LOS ANGELES - Thanksgiving is exactly two weeks away, and health experts are offering recommendations on how to gather safely with a small group for the holiday.
Epidemiologist and Professor from the UCLA Fielding School of Public Health, Anne Rimoin, said it is important to start quarantining immediately [Thursday, November 12] to give yourself a 14 day window.
"If you want to be able to see a few select members of your family on Thanksgiving, the best thing you can do is to start quarantining right now because right now, marks two weeks before Thanksgiving. There's a 2 to 14 day window where you may show symptoms after being exposed," she said.
Rimoin said small gatherings are contributing to the spike in Covid-19 cases across the state.
RELATED: California, Oregon, Washington issue travel advisories asking people to self-quarantine for 14 days
"We know this virus has been transmitted through events just like a Thanksgiving dinner. In fact, last week alone, 10 percent of the COVID positive cases that were reported in LA County had been to a gathering of ten people or more," said Rimoin.
Dr. Michael Hirt from the Center for Integrative Medicine said it will likely be difficult for people to quarantine this time around.
"I think it's been really hard for Americans to quarantine. There's been a tremendous amount of pandemic fatigue. People need to get out. Who's going to pick up all the fixings for the Thanksgiving dinner?" said Hirt.
However, Dr. Hirt recommends limiting any exposure to the virus and avoiding certain activities.
"You really want to limit the number of bubbles that you enter. This is probably not a good time to be going to a friend's house for a TV evening on a Saturday. This is probably not the time to be going to a friend's house for an evening on a Saturday. This is probably not the time to go into a small, confined retail shop," he said.
He said outdoor gatherings are best, but if the weather is an issue, he has an idea for a safe indoor gathering.
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"What I recommend is rather than have people bring over jello molds, tell them instead to bring their home air filter with a fresh filter inside, and if everybody brings over their own air filter and you set them up in the bathroom, the hallways, the kitchen, the dining area, run them on full blast, run that air, I think everyone can have a safe and healthy Thanksgiving," said Hirt.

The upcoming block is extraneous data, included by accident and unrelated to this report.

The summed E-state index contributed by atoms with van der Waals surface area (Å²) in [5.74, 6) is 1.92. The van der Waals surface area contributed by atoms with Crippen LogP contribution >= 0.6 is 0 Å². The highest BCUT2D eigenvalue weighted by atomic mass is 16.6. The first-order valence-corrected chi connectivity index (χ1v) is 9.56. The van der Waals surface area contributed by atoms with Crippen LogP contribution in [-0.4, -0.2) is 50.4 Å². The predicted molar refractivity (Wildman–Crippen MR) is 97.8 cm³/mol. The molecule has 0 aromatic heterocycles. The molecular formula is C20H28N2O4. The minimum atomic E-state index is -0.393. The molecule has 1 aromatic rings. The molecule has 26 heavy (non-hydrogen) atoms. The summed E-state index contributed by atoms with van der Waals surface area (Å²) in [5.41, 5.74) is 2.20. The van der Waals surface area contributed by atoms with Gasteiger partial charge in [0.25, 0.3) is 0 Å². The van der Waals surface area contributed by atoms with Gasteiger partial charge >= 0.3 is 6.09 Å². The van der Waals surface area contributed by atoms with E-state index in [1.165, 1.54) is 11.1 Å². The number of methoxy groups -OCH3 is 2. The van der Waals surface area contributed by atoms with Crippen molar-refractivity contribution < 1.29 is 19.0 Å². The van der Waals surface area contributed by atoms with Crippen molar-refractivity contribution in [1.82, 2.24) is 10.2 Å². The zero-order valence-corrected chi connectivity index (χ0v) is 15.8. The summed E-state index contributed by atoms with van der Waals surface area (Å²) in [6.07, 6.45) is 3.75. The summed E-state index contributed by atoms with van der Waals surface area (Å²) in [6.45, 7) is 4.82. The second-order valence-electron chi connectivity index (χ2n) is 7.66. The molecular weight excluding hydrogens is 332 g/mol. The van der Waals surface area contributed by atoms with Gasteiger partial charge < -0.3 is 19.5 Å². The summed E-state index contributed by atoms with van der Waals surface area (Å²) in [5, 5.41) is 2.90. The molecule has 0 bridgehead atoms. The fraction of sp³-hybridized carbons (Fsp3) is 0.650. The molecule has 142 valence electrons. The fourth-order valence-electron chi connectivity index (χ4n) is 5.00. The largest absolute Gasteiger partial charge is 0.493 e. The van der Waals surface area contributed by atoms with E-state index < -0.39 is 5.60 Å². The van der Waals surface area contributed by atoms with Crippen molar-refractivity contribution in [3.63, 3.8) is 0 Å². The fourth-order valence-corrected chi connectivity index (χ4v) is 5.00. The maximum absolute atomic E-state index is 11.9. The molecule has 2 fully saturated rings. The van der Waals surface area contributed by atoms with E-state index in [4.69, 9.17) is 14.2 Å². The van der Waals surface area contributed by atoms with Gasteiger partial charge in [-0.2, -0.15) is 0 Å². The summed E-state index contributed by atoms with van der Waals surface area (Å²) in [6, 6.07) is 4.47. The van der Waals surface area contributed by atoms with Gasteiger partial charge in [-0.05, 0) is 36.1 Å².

He said it's important to be mindful of people who fall into the categories of being older, overweight or having other health issues.
"Make sure it's [the environment] is safe inside as well as outside particularly if you have people who are vulnerable," Hirt said.
Hirt also recommends boosting your immune system.
"[Eat] onions, garlic, oregano, thyme, rosemary. All of those are shown to have immune-boosting anti-viral properties. You can include those in your Thanksgiving dinner and you can also include those in your daily life," he said.
FOX 11's Mario Ramirez caught up with passengers to learn how they felt about the suggested quarantine period.
“The rising numbers are concerning just because a lot of people can be affected and lost their life potentially. I do agree with the two-week quarantine. I do think it’s a risk if you leave the state you’re in so I think the two-week quarantine can be a good thing," he said.
However, not all passengers agree.
"I’m not okay with it, but I’m going to travel because I want to live my life and continue to keep moving...hell, everybody's dying," another passenger said.
According to the CDC, celebrating Thanksgiving virtually or with members of your own household who are taking measures to reduce the spread of Covid-19, poses the lowest risk for spread.
Below are the CDC guidelines for celebrating the holidays:
FOX 11's Kelli Johnson and Mario Ramirez contributed to this report.